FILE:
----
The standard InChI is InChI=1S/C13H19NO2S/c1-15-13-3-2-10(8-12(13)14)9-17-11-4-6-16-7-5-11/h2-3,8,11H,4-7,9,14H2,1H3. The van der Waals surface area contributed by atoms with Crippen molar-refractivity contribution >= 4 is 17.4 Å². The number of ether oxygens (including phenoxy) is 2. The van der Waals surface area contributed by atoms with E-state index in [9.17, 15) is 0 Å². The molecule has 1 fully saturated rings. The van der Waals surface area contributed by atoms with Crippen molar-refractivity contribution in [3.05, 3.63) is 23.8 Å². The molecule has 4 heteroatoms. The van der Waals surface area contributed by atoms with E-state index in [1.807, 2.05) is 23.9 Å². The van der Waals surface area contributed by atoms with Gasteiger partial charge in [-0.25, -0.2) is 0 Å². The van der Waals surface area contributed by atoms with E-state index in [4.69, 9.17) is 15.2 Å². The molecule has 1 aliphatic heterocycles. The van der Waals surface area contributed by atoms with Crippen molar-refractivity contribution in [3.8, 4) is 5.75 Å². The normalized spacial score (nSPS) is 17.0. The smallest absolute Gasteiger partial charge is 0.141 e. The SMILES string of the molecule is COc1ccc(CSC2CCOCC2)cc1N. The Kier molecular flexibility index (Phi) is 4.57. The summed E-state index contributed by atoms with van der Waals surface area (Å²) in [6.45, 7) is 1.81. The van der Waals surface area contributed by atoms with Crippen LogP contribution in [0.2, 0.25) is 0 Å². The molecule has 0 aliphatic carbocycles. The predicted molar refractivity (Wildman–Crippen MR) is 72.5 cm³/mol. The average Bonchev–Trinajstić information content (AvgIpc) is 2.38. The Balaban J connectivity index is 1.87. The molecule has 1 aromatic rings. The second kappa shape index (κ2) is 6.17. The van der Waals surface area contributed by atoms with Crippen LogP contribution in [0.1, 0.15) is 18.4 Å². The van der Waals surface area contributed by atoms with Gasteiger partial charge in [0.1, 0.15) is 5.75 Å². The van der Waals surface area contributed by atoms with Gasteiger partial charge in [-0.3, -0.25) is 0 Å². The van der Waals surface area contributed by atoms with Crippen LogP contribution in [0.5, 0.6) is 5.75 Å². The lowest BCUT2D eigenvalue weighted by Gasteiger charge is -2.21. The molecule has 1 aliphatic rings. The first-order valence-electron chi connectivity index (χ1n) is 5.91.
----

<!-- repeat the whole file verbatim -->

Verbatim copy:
The standard InChI is InChI=1S/C13H19NO2S/c1-15-13-3-2-10(8-12(13)14)9-17-11-4-6-16-7-5-11/h2-3,8,11H,4-7,9,14H2,1H3. The van der Waals surface area contributed by atoms with Crippen molar-refractivity contribution >= 4 is 17.4 Å². The number of ether oxygens (including phenoxy) is 2. The van der Waals surface area contributed by atoms with E-state index in [9.17, 15) is 0 Å². The molecule has 1 fully saturated rings. The van der Waals surface area contributed by atoms with Crippen molar-refractivity contribution in [3.05, 3.63) is 23.8 Å². The molecule has 4 heteroatoms. The van der Waals surface area contributed by atoms with E-state index in [1.807, 2.05) is 23.9 Å². The van der Waals surface area contributed by atoms with Gasteiger partial charge in [-0.25, -0.2) is 0 Å². The van der Waals surface area contributed by atoms with E-state index in [4.69, 9.17) is 15.2 Å². The molecule has 1 aliphatic heterocycles. The van der Waals surface area contributed by atoms with Crippen molar-refractivity contribution in [3.8, 4) is 5.75 Å². The normalized spacial score (nSPS) is 17.0. The smallest absolute Gasteiger partial charge is 0.141 e. The SMILES string of the molecule is COc1ccc(CSC2CCOCC2)cc1N. The Kier molecular flexibility index (Phi) is 4.57. The summed E-state index contributed by atoms with van der Waals surface area (Å²) in [6.45, 7) is 1.81. The van der Waals surface area contributed by atoms with Crippen LogP contribution in [0.2, 0.25) is 0 Å². The molecule has 0 aliphatic carbocycles. The predicted molar refractivity (Wildman–Crippen MR) is 72.5 cm³/mol. The average Bonchev–Trinajstić information content (AvgIpc) is 2.38. The Balaban J connectivity index is 1.87. The molecule has 1 aromatic rings. The second kappa shape index (κ2) is 6.17. The van der Waals surface area contributed by atoms with Crippen LogP contribution in [0.1, 0.15) is 18.4 Å². The van der Waals surface area contributed by atoms with Gasteiger partial charge in [0.1, 0.15) is 5.75 Å². The van der Waals surface area contributed by atoms with Gasteiger partial charge in [-0.3, -0.25) is 0 Å². The van der Waals surface area contributed by atoms with Crippen LogP contribution in [0.5, 0.6) is 5.75 Å². The lowest BCUT2D eigenvalue weighted by Gasteiger charge is -2.21. The molecule has 1 aliphatic rings. The first-order valence-electron chi connectivity index (χ1n) is 5.91.